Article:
U.S. hospitals and health systems are facing a possible bed shortage due to the coronavirus outbreak, with White House officials warning that a dramatic uptick in confirmed cases could be coming as testing increases.
At least 9,415 cases of COVID-19, the respiratory illness caused by the coronavirus, have been confirmed in the U.S. with 150 deaths as of March 19, according to a tracker from Johns Hopkins University's Center for Systems Science and Engineering.
Among some of the countries worst-hit by the virus, the U.S. is second to last in hospital beds per 1,000 inhabitants at 2.8, according to the Organisation for Economic Co-operation and Development. China and Italy — the countries with the most COVID-19 cases as of March 19 — had 4.3 and 3.2 beds per 1,000 inhabitants, respectively.
South Korea, which has greatly slowed its outbreak in the past few weeks, had the highest amount of beds per 1,000 inhabitants with 12.3.
The American Hospital Association, or AHA, urged people to follow the Trump administration's recommendations to practice social distancing to limit the spread of the coronavirus.
"This will reduce the surge of acutely ill patients that hospitals will see and hopefully ensure we experience a manageable level of demand," AHA said in a statement.
Meanwhile, hospitals are making contingency plans and preparing for the possible surge in patient volumes, which could overload the U.S. health system.
Steward Health Care System LLC is dedicating Carney Hospital in Massachusetts to treat patients that have tested positive for COVID-19, according to a March 17 statement. The Dallas-based hospital company said the dedicated space will provide patients with the focused care they need and free up facilities to treat other patients. The company may use the same strategy in other areas of the country if needed.
Tenet Healthcare Corp. is developing separate triage areas where prospective COVID-19 patients can be seen by doctors and determine if a patient needs to be admitted, according to a statement.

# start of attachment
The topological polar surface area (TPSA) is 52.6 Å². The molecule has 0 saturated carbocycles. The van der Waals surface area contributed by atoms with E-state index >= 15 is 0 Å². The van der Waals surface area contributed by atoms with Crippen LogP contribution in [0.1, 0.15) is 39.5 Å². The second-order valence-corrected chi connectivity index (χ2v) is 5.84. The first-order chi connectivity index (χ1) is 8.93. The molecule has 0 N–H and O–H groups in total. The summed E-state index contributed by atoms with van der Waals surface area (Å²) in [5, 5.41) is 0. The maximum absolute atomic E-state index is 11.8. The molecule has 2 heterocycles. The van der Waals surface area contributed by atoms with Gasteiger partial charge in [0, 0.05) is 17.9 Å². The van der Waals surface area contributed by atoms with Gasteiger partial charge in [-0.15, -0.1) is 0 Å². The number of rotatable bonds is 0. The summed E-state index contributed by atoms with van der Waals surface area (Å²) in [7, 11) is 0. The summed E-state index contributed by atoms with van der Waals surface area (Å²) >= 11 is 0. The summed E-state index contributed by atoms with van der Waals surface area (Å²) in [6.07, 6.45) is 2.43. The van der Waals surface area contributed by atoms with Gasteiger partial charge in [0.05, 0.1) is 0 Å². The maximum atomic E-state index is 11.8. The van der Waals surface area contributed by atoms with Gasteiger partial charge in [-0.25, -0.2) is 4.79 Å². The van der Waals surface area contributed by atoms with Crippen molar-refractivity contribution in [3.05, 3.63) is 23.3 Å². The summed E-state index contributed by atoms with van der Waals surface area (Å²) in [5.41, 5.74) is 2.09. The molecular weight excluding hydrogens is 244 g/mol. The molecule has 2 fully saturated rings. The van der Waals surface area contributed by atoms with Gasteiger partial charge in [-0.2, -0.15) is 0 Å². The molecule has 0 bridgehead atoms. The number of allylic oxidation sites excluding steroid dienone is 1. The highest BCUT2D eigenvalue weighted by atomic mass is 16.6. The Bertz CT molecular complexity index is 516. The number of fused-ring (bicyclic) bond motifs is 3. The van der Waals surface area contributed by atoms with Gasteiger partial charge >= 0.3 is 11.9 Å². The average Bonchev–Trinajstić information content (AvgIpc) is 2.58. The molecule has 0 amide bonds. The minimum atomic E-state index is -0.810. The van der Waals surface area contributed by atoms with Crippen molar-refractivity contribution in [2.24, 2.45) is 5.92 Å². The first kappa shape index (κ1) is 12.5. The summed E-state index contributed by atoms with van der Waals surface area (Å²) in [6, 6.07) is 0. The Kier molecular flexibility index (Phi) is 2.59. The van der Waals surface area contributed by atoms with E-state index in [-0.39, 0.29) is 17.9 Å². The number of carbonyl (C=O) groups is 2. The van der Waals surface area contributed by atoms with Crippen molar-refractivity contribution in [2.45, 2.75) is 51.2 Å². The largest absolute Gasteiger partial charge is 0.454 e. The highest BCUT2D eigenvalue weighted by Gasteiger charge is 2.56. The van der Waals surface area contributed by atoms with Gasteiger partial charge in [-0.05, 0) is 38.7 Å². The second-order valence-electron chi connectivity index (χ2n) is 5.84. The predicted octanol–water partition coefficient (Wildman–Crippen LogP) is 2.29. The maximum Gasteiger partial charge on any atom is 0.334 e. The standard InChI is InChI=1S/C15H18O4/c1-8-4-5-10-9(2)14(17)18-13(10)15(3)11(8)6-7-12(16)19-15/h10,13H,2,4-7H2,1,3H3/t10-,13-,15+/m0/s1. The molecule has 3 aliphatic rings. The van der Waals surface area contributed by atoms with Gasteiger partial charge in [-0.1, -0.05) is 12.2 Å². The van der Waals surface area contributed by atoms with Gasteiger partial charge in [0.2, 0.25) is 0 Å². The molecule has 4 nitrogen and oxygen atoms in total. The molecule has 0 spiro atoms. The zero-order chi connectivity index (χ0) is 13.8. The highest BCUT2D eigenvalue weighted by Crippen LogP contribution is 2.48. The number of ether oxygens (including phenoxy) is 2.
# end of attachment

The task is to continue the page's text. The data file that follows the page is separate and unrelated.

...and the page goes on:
The White House urged hospitals during a March 18 press conference to cut elective surgeries where possible to preserve personal protective equipment for healthcare workers.
Some hospitals, such as Northwell Health Inc. and Massachusetts General Hospital, have already done so, while the Steward Health Care System said cancellations were not necessary due to the newly dedicated facility and normal procedures and operations would go on as scheduled. The AHA has cautioned against a complete halt of elective procedures, saying in a March 18 statement that some may still be necessary.
The AHA requested $1 billion in funding for hospitals and health systems to make infrastructure changes in a March 16 letter to Congress, including constructing facilities to treat large numbers of patients with COVID-19.
That strategy was deployed in China during the height of the outbreak there, where a 1,000-bed hospital built over just 10 days opened in early February to treat the growing number of patients, according to multiple media reports.
Back in the U.S., state and federal governments are working to increase the capacity of health systems to handle increasing patient volumes. New York Gov. Andrew Cuomo on March 16 ordered the National Guard, private companies and building unions to convert existing buildings to medical facilities, with the goal of increasing the state's number of beds by 9,000.
President Donald Trump said March 17 that the federal government is prepared to work with New York on this project.
Hospitals will also be facing staffing shortages for positions like registered nurses, which could prevent hospitals from adhering to appropriate staff-to-bed ratios, according to Chris Plance, healthcare expert for international consulting firm PA Consulting.
"The staffing issue is significantly more complicated and harder for [hospitals] to solve," Plance said.
Staffing can be a struggle for hospitals even during a heavy influenza season, Plance said. To combat COVID-19, Plance said hospitals could increase levels of temporary staffing or alter staff ratio levels for the duration of the outbreak.